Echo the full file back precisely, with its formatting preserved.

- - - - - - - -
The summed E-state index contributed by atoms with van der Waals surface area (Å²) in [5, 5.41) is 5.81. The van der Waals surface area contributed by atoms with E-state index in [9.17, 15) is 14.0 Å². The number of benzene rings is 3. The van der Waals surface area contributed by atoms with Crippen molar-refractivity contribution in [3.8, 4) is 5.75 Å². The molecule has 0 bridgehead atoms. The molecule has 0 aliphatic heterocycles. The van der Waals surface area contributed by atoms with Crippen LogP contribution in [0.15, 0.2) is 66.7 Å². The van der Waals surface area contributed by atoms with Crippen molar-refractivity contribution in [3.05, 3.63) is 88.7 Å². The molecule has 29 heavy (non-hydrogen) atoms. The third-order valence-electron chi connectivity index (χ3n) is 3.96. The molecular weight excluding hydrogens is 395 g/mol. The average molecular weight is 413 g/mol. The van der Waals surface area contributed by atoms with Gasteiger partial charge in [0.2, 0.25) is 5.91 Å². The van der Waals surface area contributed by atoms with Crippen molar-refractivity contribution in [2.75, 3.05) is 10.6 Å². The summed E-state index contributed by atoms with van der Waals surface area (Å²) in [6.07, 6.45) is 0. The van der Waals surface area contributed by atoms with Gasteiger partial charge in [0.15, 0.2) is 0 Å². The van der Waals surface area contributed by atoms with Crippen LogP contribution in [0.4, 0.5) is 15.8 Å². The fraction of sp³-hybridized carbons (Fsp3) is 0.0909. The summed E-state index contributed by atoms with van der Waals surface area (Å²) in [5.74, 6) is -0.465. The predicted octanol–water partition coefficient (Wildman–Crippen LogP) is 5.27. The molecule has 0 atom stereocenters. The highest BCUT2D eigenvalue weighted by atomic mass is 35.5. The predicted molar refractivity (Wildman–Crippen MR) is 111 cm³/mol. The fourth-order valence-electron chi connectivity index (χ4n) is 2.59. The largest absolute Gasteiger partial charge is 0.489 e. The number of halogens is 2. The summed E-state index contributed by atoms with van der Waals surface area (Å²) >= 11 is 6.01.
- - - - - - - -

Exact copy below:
The summed E-state index contributed by atoms with van der Waals surface area (Å²) in [5, 5.41) is 5.81. The van der Waals surface area contributed by atoms with E-state index in [9.17, 15) is 14.0 Å². The number of benzene rings is 3. The van der Waals surface area contributed by atoms with Crippen molar-refractivity contribution in [3.8, 4) is 5.75 Å². The molecule has 0 bridgehead atoms. The molecule has 0 aliphatic heterocycles. The van der Waals surface area contributed by atoms with Crippen LogP contribution in [0.15, 0.2) is 66.7 Å². The van der Waals surface area contributed by atoms with Crippen molar-refractivity contribution in [3.05, 3.63) is 88.7 Å². The molecule has 29 heavy (non-hydrogen) atoms. The third-order valence-electron chi connectivity index (χ3n) is 3.96. The molecular weight excluding hydrogens is 395 g/mol. The average molecular weight is 413 g/mol. The van der Waals surface area contributed by atoms with Gasteiger partial charge in [0.2, 0.25) is 5.91 Å². The van der Waals surface area contributed by atoms with Crippen molar-refractivity contribution in [2.75, 3.05) is 10.6 Å². The summed E-state index contributed by atoms with van der Waals surface area (Å²) in [6.07, 6.45) is 0. The van der Waals surface area contributed by atoms with Gasteiger partial charge in [0.15, 0.2) is 0 Å². The van der Waals surface area contributed by atoms with Crippen LogP contribution in [0.4, 0.5) is 15.8 Å². The fraction of sp³-hybridized carbons (Fsp3) is 0.0909. The summed E-state index contributed by atoms with van der Waals surface area (Å²) in [5.74, 6) is -0.465. The predicted octanol–water partition coefficient (Wildman–Crippen LogP) is 5.27. The molecule has 0 atom stereocenters. The highest BCUT2D eigenvalue weighted by atomic mass is 35.5. The predicted molar refractivity (Wildman–Crippen MR) is 111 cm³/mol. The fourth-order valence-electron chi connectivity index (χ4n) is 2.59. The largest absolute Gasteiger partial charge is 0.489 e. The number of halogens is 2. The summed E-state index contributed by atoms with van der Waals surface area (Å²) >= 11 is 6.01.